PHILIPPINES: Organic Farming - The Way Forward

PHILIPPINES: Organic Farming - The Way Forward
By Prime Sarmiento

Peter Desisto is one happy farmer who switched to organic rice cultivation.

Credit:Prime Sarmiento/IPS

NUEVA ECIJA, Sep 11 (IPS) - Sustainable agriculture was far from farmer Peter Desisto’s mind when he went to an organic farming seminar organised by the Philippine Rural Reconstruction Movement (PRRM) ten years ago. He and other farmers attended because they heard that PRRM was giving out loans.

Borrowing is a way of life for farmers who need to purchase expensive chemical pesticide and fertiliser before they can even plant rice in their fields. Such borrowings, usually from local money lenders who charge high interest, keep farmers perpetually in debt. The harvest gives them little surplus to avoid fresh loans in the next cropping season.

Desisto came out from the PRRM seminar loaded, not with borrowed money, but with new knowledge and a firm conviction that organic farming was the way forward. He gave up chemical-based inputs and instead bought cheaper chicken manure to fertilise the fields, raised ducks that eat the snails that were ruining his rice stalks, and used indigenous herbs to control pests.

Instead of solely relying on rice, Desisto diversified into hog and poultry raising and planting onions for extra income. "I spent more time applying chicken manure and planting other crops. The extra effort paid off," he said.

Now Desisto is not only free of debt but also able to provide adequately for his family. He is also content that the land he’s renting remains productive, with an annual rice harvest at 90 sacks, which he attributes to the fact that his land is not bombarded with chemicals.

Desisto is one of a growing number of farmers in Nueva Ecija --one of the main rice growing areas in the Philippines -- who have abandoned pesticides and synthetic fertilisers in favour of organic farming. "Sustainable agriculture in rice farming addressed the problem of high cost of chemical farming and acted on health, environmental and ecological considerations,’’ the Manila-based Rice Watch and Action Network (R1) noted in its study published last year.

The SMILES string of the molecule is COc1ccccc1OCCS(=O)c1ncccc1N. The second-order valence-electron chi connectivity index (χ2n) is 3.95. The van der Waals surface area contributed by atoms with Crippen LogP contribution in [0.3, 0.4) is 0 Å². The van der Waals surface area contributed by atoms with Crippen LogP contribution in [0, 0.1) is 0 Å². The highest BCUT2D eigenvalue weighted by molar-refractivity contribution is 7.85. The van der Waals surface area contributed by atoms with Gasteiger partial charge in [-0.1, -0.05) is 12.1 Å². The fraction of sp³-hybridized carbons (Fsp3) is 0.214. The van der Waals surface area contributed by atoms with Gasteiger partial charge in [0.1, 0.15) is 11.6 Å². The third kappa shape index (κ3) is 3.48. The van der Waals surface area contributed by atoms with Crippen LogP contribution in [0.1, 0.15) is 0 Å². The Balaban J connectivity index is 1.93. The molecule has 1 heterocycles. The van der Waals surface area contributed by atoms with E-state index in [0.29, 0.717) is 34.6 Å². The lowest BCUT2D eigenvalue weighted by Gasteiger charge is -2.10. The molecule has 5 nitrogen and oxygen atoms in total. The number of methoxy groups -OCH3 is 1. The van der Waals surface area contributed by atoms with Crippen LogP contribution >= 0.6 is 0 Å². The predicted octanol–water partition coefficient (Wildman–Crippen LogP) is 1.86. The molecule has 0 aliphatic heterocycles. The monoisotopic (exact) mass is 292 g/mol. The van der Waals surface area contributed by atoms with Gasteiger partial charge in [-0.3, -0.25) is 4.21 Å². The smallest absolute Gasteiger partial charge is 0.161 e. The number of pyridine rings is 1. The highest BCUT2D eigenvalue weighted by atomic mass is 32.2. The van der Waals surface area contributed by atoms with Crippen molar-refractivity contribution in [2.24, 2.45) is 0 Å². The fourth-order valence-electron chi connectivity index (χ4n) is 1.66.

Organic agriculture products trading in the world is increasing by 20-30 percent every year and the Philippines can easily claim a large share of a market that is estimated to be worth 100 billion US dollars. Popular organic products exported from the Philippines include bananas, beef, mangoes, muscovado sugar, papayas, peanuts, poultry, soya milk, vegetables from the uplands, yellow corn and rice.

Introduction of the so-called Green Revolution technology in the 1970s helped increase yields -- but at a high cost. The high yielding seeds were also dependent on expensive chemical inputs that poisoned the soil and water sources, hurt land productivity and harmed farmers’ health. This is why NGOs like PRRM have been advocating a return to organic farming, believing that this will not just solve environmental problems but will also ensure food security.

"Organic agriculture is the answer. It won’t only retain soil productivity but it can make farming viable. If farmers will have additional income from their land they will continue to plant rice,'' R1 lead convenor Jessica Reyes-Cantos said.

Cantos believes that the government should channel more funds to develop organic agriculture and ensure self sufficiency instead of spending money on stop gap measures like rice imports or giving out subsidised seeds.

Cantos urges the Philippine department of agriculture to implement the following measures: support farmers to improve their own seed varieties; promote credit support for organic farmers; provide more post harvest facilities and create a marketing fund to protect the farmers of organically- grown products from unscrupulous traders.

Philippine agriculture officials are now seeing the benefits of organic farming. At a press briefing last month, agriculture secretary Arthur Yap said the department will set aside P800 million (16 million dollars) to encourage rice farmers to engage in organic farming for the September-October planting season.

Yap said he is hoping that this will at least help farmers cut overheads as costs of synthetic fertiliser rise along with global petroleum prices.

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